MySQL refines its GPL licensing scheme under MySQL 5.0 and MySQL 5.1

According to this blog post from Kaj, MySQL VP of community relations, the company is changing the wording of the GPL license for both 5.0 and 5.1. From the post:
MySQL has today refined its licensing scheme from “GPLv2 or later” to “GPLv2 only“, in order to make it an option, not an obligation for the company to move to GPLv3.
Specifically, this means that copyright notice in the MySQL source code files will change from referring to “either version 2 of the License, or (at your option) any later version” to “version 2” only, in the MySQL 5.0 and MySQL 5.1 code bases.
Six years ago in the summer of 2000, when MySQL AB licensed its software under the GPL, our founders David Axmark and Michael Widenius made this choice because the GPL was a license followed and respected by everyone. We have kept to it, because the GPL is the most palatable license, and poses the least friction for our user base.

It should be noted that MySQL AB is on GPLv3 Committee B, which advises the FSF. Basically what this move means, is that any GPLv3 fork of the MySQL code would need to happen at the last version of the MySQL code released under the old wording. It would need to be a clean break and no sharing of code would be allowed. The move seems to be a continuation of the sentiment some businesses are having with the GPLv3. To be completely honest, I've never liked (or even understood) the “or later” clause. Why would you agree to release your code under a license that hasn't been written yet. Right now, and for their entire history, the FSF has rocked. Even so, what if something crazy happens and the GPLv10 includes wording you are vehemently against? If your code has the “or later” clause the GPLv10 will apply. It's a blank check or sorts, which just seems like a bad idea. Maybe I'm missing something.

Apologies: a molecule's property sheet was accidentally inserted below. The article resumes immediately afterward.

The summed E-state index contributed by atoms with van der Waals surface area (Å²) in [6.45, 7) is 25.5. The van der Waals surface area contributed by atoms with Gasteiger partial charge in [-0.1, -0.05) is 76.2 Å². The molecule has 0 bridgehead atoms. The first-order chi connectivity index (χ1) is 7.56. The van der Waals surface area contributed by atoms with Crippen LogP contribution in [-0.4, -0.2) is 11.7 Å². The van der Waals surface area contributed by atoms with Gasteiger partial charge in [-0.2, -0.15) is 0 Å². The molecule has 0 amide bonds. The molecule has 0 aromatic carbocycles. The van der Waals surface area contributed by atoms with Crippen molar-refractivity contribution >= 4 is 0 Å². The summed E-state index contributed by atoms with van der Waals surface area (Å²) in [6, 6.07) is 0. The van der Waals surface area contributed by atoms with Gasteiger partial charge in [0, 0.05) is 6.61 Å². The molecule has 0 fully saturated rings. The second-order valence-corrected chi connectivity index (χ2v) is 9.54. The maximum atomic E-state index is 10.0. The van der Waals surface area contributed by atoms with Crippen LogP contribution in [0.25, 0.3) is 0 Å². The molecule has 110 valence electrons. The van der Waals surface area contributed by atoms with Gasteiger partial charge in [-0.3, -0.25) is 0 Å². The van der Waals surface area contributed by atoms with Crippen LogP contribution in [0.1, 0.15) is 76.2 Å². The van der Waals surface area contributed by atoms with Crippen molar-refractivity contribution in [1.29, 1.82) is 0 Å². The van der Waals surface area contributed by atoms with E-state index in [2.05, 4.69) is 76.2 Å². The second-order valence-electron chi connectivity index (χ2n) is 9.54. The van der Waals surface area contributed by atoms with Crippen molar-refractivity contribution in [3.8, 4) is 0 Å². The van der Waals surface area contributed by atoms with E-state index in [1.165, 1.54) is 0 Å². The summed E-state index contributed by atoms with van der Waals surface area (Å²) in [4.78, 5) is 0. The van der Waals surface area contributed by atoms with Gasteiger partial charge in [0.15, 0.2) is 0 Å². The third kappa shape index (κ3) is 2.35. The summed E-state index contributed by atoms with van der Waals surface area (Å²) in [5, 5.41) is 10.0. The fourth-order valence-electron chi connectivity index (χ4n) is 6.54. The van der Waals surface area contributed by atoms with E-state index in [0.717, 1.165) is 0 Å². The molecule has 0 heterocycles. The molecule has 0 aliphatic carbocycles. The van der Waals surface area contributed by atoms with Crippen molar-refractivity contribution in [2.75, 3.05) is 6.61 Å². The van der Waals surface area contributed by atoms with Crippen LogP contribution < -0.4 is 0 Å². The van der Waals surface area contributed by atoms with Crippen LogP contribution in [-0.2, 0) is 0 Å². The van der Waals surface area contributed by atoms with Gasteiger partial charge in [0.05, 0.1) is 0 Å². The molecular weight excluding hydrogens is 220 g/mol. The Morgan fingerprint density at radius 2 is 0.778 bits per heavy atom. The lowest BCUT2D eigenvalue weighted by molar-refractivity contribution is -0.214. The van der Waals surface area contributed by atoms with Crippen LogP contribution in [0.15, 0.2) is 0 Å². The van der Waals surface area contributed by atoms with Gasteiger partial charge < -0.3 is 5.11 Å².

–jeremy

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2 Responses to MySQL refines its GPL licensing scheme under MySQL 5.0 and MySQL 5.1

  1. Anonymous says:

    Regarding the “or later” clause, I wondered the same thing and my thought led to the conclusion that it is intended for the closely tied GNU project which should stand behind their sponsor's license crafted primarily for them. For any third party, this would only make sense in the case where they want to guarantee license comparability with the GNU operating system. Otherwise it is a “blank check”, but for GNU, there should be no problem with writing themselves such a check.

  2. Anonymous says:

    Good point – the “or later” clause does indeed make sense for actual GNU projects. I'd guess many others are simply using the wording because it's the default.
    –jeremy

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